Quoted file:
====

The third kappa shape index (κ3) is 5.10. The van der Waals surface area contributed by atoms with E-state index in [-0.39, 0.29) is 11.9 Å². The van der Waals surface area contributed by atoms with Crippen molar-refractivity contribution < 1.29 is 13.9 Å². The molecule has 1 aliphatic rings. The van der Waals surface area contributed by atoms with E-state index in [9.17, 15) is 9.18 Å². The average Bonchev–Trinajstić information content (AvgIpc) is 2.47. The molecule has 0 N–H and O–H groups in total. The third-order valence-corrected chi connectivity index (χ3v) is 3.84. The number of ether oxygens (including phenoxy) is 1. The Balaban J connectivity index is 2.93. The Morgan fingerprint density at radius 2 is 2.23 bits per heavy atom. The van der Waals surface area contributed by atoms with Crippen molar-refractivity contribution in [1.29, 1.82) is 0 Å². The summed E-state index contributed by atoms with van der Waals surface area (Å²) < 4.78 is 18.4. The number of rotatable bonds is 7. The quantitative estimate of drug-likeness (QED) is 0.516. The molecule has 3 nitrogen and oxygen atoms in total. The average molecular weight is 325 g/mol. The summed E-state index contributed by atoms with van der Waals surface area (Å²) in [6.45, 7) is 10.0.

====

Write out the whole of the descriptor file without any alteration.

The third kappa shape index (κ3) is 5.10. The van der Waals surface area contributed by atoms with E-state index in [-0.39, 0.29) is 11.9 Å². The van der Waals surface area contributed by atoms with Crippen molar-refractivity contribution < 1.29 is 13.9 Å². The molecule has 1 aliphatic rings. The van der Waals surface area contributed by atoms with E-state index in [9.17, 15) is 9.18 Å². The average Bonchev–Trinajstić information content (AvgIpc) is 2.47. The molecule has 0 N–H and O–H groups in total. The third-order valence-corrected chi connectivity index (χ3v) is 3.84. The number of ether oxygens (including phenoxy) is 1. The Balaban J connectivity index is 2.93. The Morgan fingerprint density at radius 2 is 2.23 bits per heavy atom. The van der Waals surface area contributed by atoms with Crippen molar-refractivity contribution in [1.29, 1.82) is 0 Å². The summed E-state index contributed by atoms with van der Waals surface area (Å²) < 4.78 is 18.4. The number of rotatable bonds is 7. The quantitative estimate of drug-likeness (QED) is 0.516. The molecule has 3 nitrogen and oxygen atoms in total. The average molecular weight is 325 g/mol. The summed E-state index contributed by atoms with van der Waals surface area (Å²) in [6.45, 7) is 10.0.